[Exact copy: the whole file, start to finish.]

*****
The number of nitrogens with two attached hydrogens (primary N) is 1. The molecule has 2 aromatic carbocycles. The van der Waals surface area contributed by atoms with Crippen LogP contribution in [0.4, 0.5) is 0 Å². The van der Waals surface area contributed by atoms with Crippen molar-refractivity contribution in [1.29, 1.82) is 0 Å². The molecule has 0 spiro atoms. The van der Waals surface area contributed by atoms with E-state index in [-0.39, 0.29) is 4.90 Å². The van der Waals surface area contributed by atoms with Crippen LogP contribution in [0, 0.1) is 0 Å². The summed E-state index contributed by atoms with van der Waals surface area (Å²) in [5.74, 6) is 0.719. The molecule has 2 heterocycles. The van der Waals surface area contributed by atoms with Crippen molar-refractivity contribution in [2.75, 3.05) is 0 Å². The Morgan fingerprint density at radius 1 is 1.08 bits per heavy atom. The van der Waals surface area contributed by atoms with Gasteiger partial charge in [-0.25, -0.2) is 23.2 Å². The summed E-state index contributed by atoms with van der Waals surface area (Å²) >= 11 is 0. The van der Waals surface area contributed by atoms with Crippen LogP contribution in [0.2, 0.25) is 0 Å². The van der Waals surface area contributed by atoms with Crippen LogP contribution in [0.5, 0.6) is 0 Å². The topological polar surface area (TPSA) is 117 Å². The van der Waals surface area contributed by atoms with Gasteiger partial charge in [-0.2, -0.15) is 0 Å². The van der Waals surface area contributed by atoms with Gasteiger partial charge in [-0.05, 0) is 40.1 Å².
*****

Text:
The number of nitrogens with two attached hydrogens (primary N) is 1. The molecule has 2 aromatic carbocycles. The van der Waals surface area contributed by atoms with Crippen LogP contribution in [0.4, 0.5) is 0 Å². The van der Waals surface area contributed by atoms with Crippen molar-refractivity contribution in [1.29, 1.82) is 0 Å². The molecule has 0 spiro atoms. The van der Waals surface area contributed by atoms with E-state index in [-0.39, 0.29) is 4.90 Å². The van der Waals surface area contributed by atoms with Crippen LogP contribution in [0, 0.1) is 0 Å². The summed E-state index contributed by atoms with van der Waals surface area (Å²) in [5.74, 6) is 0.719. The molecule has 2 heterocycles. The van der Waals surface area contributed by atoms with Crippen molar-refractivity contribution in [2.75, 3.05) is 0 Å². The Morgan fingerprint density at radius 1 is 1.08 bits per heavy atom. The van der Waals surface area contributed by atoms with Gasteiger partial charge in [-0.25, -0.2) is 23.2 Å². The summed E-state index contributed by atoms with van der Waals surface area (Å²) >= 11 is 0. The van der Waals surface area contributed by atoms with Crippen LogP contribution in [0.2, 0.25) is 0 Å². The van der Waals surface area contributed by atoms with Crippen LogP contribution in [0.5, 0.6) is 0 Å². The topological polar surface area (TPSA) is 117 Å². The van der Waals surface area contributed by atoms with Gasteiger partial charge in [-0.2, -0.15) is 0 Å². The van der Waals surface area contributed by atoms with Gasteiger partial charge in [-0.05, 0) is 40.1 Å².